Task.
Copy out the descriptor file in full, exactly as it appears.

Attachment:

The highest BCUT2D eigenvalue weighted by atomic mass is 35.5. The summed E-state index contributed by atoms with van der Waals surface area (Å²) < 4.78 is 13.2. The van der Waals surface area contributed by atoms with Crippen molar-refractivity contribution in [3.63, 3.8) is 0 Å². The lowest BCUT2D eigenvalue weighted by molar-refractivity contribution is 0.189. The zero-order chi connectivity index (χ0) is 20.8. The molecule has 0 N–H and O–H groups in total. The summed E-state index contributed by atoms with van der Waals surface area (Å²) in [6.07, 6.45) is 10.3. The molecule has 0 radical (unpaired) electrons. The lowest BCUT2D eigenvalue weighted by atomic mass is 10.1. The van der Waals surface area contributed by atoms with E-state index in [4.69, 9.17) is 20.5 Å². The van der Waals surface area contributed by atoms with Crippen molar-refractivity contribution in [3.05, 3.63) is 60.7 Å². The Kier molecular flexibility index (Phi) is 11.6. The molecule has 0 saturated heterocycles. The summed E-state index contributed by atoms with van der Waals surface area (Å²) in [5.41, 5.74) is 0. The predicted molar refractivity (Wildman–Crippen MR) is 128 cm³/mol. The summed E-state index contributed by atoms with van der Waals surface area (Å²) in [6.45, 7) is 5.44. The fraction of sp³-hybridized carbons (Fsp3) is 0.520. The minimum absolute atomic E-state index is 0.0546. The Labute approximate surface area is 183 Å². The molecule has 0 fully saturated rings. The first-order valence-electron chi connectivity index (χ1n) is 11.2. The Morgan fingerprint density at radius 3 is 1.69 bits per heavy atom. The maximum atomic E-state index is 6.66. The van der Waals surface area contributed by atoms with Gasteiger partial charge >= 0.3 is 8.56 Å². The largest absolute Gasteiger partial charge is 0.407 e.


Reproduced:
The highest BCUT2D eigenvalue weighted by atomic mass is 35.5. The summed E-state index contributed by atoms with van der Waals surface area (Å²) < 4.78 is 13.2. The van der Waals surface area contributed by atoms with Crippen molar-refractivity contribution in [3.63, 3.8) is 0 Å². The lowest BCUT2D eigenvalue weighted by molar-refractivity contribution is 0.189. The zero-order chi connectivity index (χ0) is 20.8. The molecule has 0 N–H and O–H groups in total. The summed E-state index contributed by atoms with van der Waals surface area (Å²) in [6.07, 6.45) is 10.3. The molecule has 0 radical (unpaired) electrons. The lowest BCUT2D eigenvalue weighted by atomic mass is 10.1. The van der Waals surface area contributed by atoms with E-state index in [4.69, 9.17) is 20.5 Å². The van der Waals surface area contributed by atoms with Crippen molar-refractivity contribution in [3.05, 3.63) is 60.7 Å². The Kier molecular flexibility index (Phi) is 11.6. The molecule has 0 saturated heterocycles. The summed E-state index contributed by atoms with van der Waals surface area (Å²) in [5.41, 5.74) is 0. The predicted molar refractivity (Wildman–Crippen MR) is 128 cm³/mol. The summed E-state index contributed by atoms with van der Waals surface area (Å²) in [6.45, 7) is 5.44. The fraction of sp³-hybridized carbons (Fsp3) is 0.520. The minimum absolute atomic E-state index is 0.0546. The Labute approximate surface area is 183 Å². The molecule has 0 fully saturated rings. The first-order valence-electron chi connectivity index (χ1n) is 11.2. The Morgan fingerprint density at radius 3 is 1.69 bits per heavy atom. The maximum atomic E-state index is 6.66. The van der Waals surface area contributed by atoms with Gasteiger partial charge >= 0.3 is 8.56 Å². The largest absolute Gasteiger partial charge is 0.407 e.